Daily Life in Morocco
For travellers Morocco can be about haggling for carpets, romantic dreams of sunsets over the Sahara, dodging snake charmers in Marrakesh and chasing urban legends about decadent Tangier. It certainly makes for an exciting picture, but what is it like for Moroccans? Taking some time to explore the major themes in Moroccan society and daily life will enrich anyone's visit to this culturally fruitful country.
Language and Identity
Morocco's original inhabitants were Berber, but the arrival of Arabs with the introduction of Islam has, over the centuries, mixed and remixed the two populations to a point where the line between Arab and Berber is frequently blurred. However, culturally there has frequently been a clear demarcation between speakers of Arabic (in its Moroccan form known as Darija) and Berber languages (known as Amazigh).
Arab speakers, personified in the Alawite dynasty that has ruled Morocco since the 17th century, have traditionally held the upper hand, despite speakers of Berber languages often holding a demographic majority. This position was institutionalised by the French in the 1930s when they passed laws to discriminate against Berbers. For much of the 20th century it was illegal to even register many traditional Berber names at birth, and Berber education was banned.
In 21st-century Morocco, Berber culture is having something of a renaissance. In 2011 the constitution was revised to make Amazigh an official national language. The effects of this are most immediately visible by the new Amazigh signage that adorns government buildings (and, increasingly, road signs) along with Arabic and French. Berber education, now formally encouraged, still lags behind in quality due to poor training and facilities, although it's still early days in a renaissance in national identity for a culture whose roots are so deep in Moroccan culture.
The rise of Berber is reflected in the relative fall from grace of French, the language of Morocco's colonial past. French is no longer listed as an official state language, though it remains a language of much business and the ability to speak it is frequently perceived as a marker of social status. In higher education today, however, many lessons are taught in English; some argue that French should ultimately be done away with altogether, and English tuition encouraged to increase Morocco's competitiveness in a global economy.
Family life remains at the heart of much of Moroccan life, and while individuals may have ambitions and ideas of their own, their aspirations are often tied in some way to family – a much-admired trait in Morocco. Success for the individual is seen as success for the family as a whole. Even major status symbols such as cars or satellite TVs may be valued less as prized possessions than as commodities benefiting the entire family. This is beginning to change, as the emerging middle class represents moves out of large family homes and into smaller apartments in the suburbs, where common property is not such a given. But family connections remain paramount. Even as Morocco's economy has grown, remittances from Moroccans living in Spain and France to family back home represent as much as 7% of GDP.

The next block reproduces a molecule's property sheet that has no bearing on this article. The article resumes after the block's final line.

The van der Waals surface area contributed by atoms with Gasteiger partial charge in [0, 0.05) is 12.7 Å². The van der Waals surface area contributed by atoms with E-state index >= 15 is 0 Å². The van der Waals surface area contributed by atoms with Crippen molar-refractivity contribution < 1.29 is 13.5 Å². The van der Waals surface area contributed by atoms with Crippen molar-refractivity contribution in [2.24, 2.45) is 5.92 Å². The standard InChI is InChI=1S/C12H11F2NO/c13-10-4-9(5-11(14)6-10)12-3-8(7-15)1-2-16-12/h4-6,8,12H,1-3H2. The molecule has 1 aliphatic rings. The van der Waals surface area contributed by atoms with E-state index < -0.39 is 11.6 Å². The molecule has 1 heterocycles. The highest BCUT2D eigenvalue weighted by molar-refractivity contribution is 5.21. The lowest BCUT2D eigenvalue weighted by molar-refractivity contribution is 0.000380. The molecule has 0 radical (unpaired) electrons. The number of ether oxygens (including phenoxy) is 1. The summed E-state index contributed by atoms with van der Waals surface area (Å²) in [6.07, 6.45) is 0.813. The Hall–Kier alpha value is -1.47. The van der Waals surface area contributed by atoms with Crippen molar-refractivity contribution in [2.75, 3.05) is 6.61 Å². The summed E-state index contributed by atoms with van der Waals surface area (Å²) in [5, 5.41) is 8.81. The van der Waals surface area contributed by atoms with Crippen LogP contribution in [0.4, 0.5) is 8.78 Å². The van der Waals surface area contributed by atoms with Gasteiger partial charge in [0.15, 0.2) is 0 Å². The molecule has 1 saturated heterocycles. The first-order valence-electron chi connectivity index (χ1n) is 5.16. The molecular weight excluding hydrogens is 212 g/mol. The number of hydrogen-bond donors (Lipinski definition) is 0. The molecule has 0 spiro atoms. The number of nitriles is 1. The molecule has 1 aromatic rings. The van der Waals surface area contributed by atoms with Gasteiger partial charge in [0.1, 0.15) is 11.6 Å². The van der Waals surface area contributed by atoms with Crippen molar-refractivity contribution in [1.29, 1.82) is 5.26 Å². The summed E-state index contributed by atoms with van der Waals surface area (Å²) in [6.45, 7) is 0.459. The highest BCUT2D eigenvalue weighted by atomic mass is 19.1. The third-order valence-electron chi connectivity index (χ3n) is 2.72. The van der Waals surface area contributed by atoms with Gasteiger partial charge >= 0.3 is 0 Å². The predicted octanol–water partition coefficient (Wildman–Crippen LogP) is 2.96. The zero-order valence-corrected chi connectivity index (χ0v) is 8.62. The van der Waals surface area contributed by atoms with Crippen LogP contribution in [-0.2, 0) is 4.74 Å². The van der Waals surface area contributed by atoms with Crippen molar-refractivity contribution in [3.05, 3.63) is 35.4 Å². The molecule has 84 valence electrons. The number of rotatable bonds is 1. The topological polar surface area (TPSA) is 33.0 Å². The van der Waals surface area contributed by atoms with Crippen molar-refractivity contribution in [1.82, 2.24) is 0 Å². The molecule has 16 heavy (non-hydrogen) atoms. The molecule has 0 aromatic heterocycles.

Since family is a focal point for Moroccans, expect related questions to come up in the course of conversation: Where is your family (the idea of holidaying without your family can be anathema)? Are you married, and do you have children? If not, why not? These lines of enquiry can seem a little forward, but are a roundabout way of finding out who you are and what interests you. Questions about where you work or what you do in your spare time are odd ice-breakers, since what you do for a living or a hobby says less about you than what you do for your family.
Education & Economy
One of the most important indicators of social status in Morocco is education. As a whole, the country has an adult literacy rate of 67%, with slightly more men than women being literate. The disparity is heightened in poorer rural areas. Here, three-quarters of women cannot read or write and less than 50% of first-graders complete primary school. Schooling to age 14 is now officially mandated, and local initiatives are slowly improving opportunities for education in the Moroccan countryside.
For vulnerable rural families, just getting the children fed can be difficult, let alone getting them to school. Around a quarter of Moroccans are judged to live in near or absolute poverty, and suffer from food insecurity (living in fear of hunger). Under-employment often means that a steady income is a rarity, and 35% of the average Moroccan income covers basic foodstuffs. Only 10% of Moroccans can afford imported foods at the supermarket, let alone eating at restaurants. Although the Moroccan economy has grown well in the 21st century, and Morocco has a burgeoning middle class, its benefits have not always been spread equally: improvements are needed in education to match the growth of Morocco's service industry, which in recent years has even overtaken agriculture for its contribution to GDP.
Frustratingly for many Moroccans, getting ahead can still be a case of who you know as much as what you know. Morocco rates low on Transparency International's corruption perception index, and most Moroccan families at some time will have butted up against the concept of wasta, the need to have a well-connected middleman to get a job or access a service. This is particularly frustrating for an increasingly educated youth suffering high levels of unemployment, who demand a more meritocratic society.
Shifting Gender Roles
Morocco is a male-dominated society, particularly in the public sphere. Take one look at the people nursing a coffee all afternoon in a pavement cafe and you might even ask, where are all the women? However, significant progress is being made on women's rights, and the push for change has been led from the ground up, with women's groups creating a singular brand of Islamic feminism to affect change.